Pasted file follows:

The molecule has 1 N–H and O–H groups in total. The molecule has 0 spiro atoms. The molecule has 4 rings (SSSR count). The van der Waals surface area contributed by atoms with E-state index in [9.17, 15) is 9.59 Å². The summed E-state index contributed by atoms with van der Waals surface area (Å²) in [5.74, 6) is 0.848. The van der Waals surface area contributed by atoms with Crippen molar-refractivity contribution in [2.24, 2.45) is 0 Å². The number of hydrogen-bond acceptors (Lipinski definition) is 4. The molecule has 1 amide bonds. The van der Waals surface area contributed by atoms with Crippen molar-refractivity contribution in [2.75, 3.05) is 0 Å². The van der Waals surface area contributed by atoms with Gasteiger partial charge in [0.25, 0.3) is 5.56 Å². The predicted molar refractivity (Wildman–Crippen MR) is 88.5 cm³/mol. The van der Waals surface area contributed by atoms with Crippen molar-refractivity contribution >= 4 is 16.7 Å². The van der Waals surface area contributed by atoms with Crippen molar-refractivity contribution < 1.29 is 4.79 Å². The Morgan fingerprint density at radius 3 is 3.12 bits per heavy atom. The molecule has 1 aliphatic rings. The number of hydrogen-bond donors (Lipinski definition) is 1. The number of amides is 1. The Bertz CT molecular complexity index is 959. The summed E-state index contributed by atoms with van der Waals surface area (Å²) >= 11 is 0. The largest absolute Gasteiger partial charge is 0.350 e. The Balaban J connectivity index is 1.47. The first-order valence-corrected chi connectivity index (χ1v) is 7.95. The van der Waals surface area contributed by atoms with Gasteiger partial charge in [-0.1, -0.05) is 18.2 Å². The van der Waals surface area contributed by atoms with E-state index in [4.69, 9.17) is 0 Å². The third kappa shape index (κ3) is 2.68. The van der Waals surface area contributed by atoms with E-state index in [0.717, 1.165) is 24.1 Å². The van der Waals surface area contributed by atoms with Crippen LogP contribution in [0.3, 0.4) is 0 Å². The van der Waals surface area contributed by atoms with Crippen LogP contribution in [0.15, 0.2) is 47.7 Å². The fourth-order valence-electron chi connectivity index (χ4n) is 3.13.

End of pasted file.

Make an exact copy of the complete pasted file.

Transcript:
The molecule has 1 N–H and O–H groups in total. The molecule has 0 spiro atoms. The molecule has 4 rings (SSSR count). The van der Waals surface area contributed by atoms with E-state index in [9.17, 15) is 9.59 Å². The summed E-state index contributed by atoms with van der Waals surface area (Å²) in [5.74, 6) is 0.848. The van der Waals surface area contributed by atoms with Crippen molar-refractivity contribution in [2.24, 2.45) is 0 Å². The number of hydrogen-bond acceptors (Lipinski definition) is 4. The molecule has 1 amide bonds. The van der Waals surface area contributed by atoms with Crippen molar-refractivity contribution in [2.75, 3.05) is 0 Å². The van der Waals surface area contributed by atoms with Gasteiger partial charge in [0.25, 0.3) is 5.56 Å². The predicted molar refractivity (Wildman–Crippen MR) is 88.5 cm³/mol. The van der Waals surface area contributed by atoms with Crippen molar-refractivity contribution >= 4 is 16.7 Å². The van der Waals surface area contributed by atoms with Crippen molar-refractivity contribution < 1.29 is 4.79 Å². The Morgan fingerprint density at radius 3 is 3.12 bits per heavy atom. The molecule has 1 aliphatic rings. The number of hydrogen-bond donors (Lipinski definition) is 1. The number of amides is 1. The Bertz CT molecular complexity index is 959. The summed E-state index contributed by atoms with van der Waals surface area (Å²) >= 11 is 0. The largest absolute Gasteiger partial charge is 0.350 e. The Balaban J connectivity index is 1.47. The first-order valence-corrected chi connectivity index (χ1v) is 7.95. The van der Waals surface area contributed by atoms with Gasteiger partial charge in [-0.1, -0.05) is 18.2 Å². The van der Waals surface area contributed by atoms with E-state index in [4.69, 9.17) is 0 Å². The third kappa shape index (κ3) is 2.68. The van der Waals surface area contributed by atoms with E-state index in [0.717, 1.165) is 24.1 Å². The van der Waals surface area contributed by atoms with Crippen LogP contribution in [0.3, 0.4) is 0 Å². The van der Waals surface area contributed by atoms with Crippen LogP contribution in [0.15, 0.2) is 47.7 Å². The fourth-order valence-electron chi connectivity index (χ4n) is 3.13.